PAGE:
Patient-centred prescribing, autonomy and concordance
Joe Nordoff, Advanced Clinical Practitioner (ACP) in Primary Care, Chapel Group Medical Centre, Salford. Email: email@example.com
This article in the JPP Prescribing Paramedic series will focus on patient-centred prescribing, autonomy and concordance. Patient-centred prescribing means putting the patient at the centre of everything we do as clinicians. Autonomy means a patient has an inherent right to make decisions about their care. Concordance means the patient takes medication as prescribed, for the correct length of time. This article details how these three aspects of prescribing can be achieved by the paramedic prescriber, detailing strategies to ensure a consultation and prescribing decision is patient-centred while respecting autonomy, and how concordance can be improved. The article uses a patient consultation as a framing device to detail how these essential aspects of prescribing can be achieved.
Key words l Advanced practice l Prescribing l Paramedic l Concordance l Patient-centred prescribing l Autonomy
Accepted for publication:11 June 2021
Patient-centred prescribing is putting the patient at the centre of everything we do. Simon et al (2020) advise that the fact a medication can be prescribed for a particular condition does not mean it necessarily should be prescribed. This means the paramedic prescriber must ask themselves (among other things) ‘what are the risks versus benefits’? Autonomy is one of the four ethical principles from Beauchamp and Childress’ seminal work on medical ethics (1979) (the others being beneficence, non-maleficence and justice), and it means recognising and respecting a patient’s ability to come to their own decisions about their care. Concordance is the accuracy with which the patient follows the prescribed treatment regimen; a high level of concordance means that the patient takes the prescribed medication correctly, at the correct times of day and for the correct length of time ( Joint Formulary Committee ( JFC) 2020). A high level of concordance is however rarely the case, which will be later discussed. These topics are important to all prescribers, but to paramedic prescribers in particular as the newest prescribers on the block. The Royal Pharmaceutical Society (RPS) (2016) prescribing framework advises that prescribing is not a right, but a responsibility. This means it is our duty as paramedics to prove we are equal to that responsibility. The Health and Care Professions Council (HCPC) (2019) have adopted the RPS (2016) framework for their own paramedic prescribing framework and expect all paramedic prescribers to adhere to it. Paramedic prescribers are fully capable of driving the paramedic profession forward and upward but—in the words of Spiderman’s uncle—‘with great power comes great responsibility’.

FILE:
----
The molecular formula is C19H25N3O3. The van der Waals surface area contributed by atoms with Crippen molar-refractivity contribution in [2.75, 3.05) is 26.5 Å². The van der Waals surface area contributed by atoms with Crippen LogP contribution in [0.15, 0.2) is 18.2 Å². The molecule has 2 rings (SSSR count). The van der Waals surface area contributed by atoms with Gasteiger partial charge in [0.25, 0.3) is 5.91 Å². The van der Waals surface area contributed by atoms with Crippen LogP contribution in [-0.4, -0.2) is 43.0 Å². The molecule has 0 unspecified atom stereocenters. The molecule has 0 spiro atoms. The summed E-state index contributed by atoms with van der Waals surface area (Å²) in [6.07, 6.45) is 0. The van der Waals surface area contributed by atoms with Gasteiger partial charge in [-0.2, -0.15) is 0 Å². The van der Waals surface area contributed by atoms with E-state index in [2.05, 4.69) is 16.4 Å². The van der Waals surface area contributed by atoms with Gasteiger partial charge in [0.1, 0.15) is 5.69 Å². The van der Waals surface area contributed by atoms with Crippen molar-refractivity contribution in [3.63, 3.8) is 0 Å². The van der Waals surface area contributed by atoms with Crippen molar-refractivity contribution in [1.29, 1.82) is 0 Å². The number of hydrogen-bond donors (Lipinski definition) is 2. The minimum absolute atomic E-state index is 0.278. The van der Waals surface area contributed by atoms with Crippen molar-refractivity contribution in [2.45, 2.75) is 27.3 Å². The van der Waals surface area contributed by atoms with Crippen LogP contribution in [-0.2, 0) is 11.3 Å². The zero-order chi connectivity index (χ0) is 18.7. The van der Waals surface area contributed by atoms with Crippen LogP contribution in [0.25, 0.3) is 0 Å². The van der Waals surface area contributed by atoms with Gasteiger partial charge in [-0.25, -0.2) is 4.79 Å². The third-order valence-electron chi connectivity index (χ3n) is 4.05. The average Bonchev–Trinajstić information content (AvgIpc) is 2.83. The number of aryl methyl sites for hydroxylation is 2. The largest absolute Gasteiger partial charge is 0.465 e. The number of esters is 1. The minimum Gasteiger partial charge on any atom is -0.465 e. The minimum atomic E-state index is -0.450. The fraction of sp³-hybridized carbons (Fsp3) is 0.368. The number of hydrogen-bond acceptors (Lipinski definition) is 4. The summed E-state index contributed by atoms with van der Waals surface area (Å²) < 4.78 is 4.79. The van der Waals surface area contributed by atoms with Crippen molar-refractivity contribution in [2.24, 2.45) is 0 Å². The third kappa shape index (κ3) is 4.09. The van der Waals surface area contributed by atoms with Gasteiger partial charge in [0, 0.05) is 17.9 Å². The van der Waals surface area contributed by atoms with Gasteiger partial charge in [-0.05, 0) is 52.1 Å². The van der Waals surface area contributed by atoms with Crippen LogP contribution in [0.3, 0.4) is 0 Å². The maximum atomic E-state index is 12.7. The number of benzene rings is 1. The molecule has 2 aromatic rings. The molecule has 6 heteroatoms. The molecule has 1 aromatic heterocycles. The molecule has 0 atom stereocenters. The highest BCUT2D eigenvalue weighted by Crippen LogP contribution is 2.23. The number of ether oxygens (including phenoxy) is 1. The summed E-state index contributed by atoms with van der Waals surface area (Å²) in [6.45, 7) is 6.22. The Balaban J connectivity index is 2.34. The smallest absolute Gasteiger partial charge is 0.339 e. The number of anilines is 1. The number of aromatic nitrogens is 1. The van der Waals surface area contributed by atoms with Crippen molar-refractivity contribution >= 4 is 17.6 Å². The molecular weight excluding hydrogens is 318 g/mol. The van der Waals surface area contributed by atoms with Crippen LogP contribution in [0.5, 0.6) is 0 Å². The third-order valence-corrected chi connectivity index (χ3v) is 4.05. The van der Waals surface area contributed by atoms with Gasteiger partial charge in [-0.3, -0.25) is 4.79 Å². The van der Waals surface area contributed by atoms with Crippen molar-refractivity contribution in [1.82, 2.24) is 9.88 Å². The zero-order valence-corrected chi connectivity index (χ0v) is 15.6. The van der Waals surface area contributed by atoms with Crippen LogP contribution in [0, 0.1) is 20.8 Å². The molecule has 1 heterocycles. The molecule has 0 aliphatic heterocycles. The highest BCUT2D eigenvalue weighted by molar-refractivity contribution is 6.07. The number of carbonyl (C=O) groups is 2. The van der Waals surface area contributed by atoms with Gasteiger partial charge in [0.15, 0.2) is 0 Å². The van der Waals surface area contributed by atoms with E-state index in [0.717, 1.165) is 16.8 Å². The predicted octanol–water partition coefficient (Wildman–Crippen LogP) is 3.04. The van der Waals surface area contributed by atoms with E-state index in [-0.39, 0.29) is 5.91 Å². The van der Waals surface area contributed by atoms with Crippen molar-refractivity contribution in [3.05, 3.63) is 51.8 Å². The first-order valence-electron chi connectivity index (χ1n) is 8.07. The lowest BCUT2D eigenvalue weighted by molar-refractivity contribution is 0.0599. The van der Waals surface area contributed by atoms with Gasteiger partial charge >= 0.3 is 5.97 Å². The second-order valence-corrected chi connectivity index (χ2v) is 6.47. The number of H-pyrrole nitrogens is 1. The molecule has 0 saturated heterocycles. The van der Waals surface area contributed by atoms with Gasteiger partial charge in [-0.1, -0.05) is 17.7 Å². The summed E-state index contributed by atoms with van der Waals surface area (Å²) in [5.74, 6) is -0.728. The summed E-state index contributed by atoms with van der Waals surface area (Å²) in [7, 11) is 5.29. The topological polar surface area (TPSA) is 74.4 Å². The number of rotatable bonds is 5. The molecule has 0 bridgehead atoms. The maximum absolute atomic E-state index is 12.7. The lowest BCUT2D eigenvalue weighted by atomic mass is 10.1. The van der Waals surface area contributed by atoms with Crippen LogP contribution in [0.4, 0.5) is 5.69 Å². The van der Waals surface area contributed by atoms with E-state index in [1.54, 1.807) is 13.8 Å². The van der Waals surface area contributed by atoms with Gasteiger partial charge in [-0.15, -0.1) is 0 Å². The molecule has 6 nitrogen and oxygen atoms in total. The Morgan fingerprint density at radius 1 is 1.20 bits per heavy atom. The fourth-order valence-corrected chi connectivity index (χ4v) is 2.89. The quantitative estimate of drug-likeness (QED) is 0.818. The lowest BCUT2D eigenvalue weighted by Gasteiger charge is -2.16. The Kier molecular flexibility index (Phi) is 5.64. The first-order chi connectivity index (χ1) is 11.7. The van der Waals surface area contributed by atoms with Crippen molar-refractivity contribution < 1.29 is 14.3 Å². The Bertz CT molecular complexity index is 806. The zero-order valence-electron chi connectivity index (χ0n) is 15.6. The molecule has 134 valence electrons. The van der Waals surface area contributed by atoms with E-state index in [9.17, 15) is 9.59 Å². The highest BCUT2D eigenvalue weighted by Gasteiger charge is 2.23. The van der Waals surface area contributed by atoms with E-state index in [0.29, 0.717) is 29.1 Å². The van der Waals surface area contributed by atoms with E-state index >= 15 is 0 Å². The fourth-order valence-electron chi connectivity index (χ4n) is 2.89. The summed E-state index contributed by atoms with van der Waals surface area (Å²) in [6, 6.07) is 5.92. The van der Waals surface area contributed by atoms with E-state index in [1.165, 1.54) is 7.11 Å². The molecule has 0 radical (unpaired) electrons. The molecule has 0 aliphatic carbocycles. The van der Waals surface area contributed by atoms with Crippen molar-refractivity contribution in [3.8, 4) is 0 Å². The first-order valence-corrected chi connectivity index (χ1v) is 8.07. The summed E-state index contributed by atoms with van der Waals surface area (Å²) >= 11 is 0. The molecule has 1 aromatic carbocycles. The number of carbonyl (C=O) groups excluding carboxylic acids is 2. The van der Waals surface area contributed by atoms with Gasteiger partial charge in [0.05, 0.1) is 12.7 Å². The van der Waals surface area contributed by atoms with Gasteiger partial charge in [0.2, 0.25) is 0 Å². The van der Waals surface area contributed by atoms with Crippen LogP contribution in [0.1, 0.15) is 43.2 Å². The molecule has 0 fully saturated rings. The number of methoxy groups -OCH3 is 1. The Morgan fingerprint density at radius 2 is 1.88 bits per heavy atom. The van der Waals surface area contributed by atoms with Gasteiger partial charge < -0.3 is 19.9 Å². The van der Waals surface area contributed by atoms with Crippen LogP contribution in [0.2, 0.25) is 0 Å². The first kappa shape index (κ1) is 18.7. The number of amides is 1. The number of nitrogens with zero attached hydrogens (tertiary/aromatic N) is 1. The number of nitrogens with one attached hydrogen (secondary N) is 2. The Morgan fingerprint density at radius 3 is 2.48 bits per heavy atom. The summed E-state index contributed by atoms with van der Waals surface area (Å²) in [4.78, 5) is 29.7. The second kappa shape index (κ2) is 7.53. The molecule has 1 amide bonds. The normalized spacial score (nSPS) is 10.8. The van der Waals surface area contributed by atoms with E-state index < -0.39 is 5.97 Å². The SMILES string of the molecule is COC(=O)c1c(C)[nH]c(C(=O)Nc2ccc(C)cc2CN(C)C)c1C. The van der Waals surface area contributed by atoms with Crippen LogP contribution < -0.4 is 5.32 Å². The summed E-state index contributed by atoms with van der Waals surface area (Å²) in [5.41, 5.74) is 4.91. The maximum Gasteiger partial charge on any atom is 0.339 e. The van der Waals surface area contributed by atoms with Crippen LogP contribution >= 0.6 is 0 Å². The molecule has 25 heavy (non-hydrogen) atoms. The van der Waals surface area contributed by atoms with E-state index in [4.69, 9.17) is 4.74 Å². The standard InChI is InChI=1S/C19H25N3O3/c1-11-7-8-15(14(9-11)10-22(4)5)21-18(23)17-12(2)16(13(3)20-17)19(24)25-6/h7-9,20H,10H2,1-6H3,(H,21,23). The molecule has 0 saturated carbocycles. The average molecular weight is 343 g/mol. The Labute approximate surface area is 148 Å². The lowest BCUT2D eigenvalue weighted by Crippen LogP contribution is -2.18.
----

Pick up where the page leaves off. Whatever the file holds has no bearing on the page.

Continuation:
The patient at the centre The following patient example provides a framework for discussion. The patient’s name has been changed to ensure confidentiality, and only the information relevant to this article is presented. The examples is therefore not meant to demonstrate a complete patient assessment. Mr Smith was a 48-year-old male with a 3-week history of increasing upper abdominal pains and heartburn. There were no red flags present, and the patient was not systemically unwell. He had suffered from the same symptoms intermittently since his late 20s, and an abdominal examination produced normal results. He had tried over-the-counter anti-acid treatment but with only minimal relief. He was previously successfully treated with omeprazole—a commonly used proton pump inhibitor effective for acid reflux ( JFC, 2020)—from which this patient was diagnosed as suffering. A further course of omeprazole 20 mg daily was prescribed and the patient’s symptoms settled after approximately 5 weeks of use. This demonstrates a relatively simple yet very common problem in primary care.
What does the literature say? Knight (2013) stresses that patient-centred prescribing naturally follows a patient-centred lthcare Ltd
Vol 13 No 7 • Journal of Paramedic Practice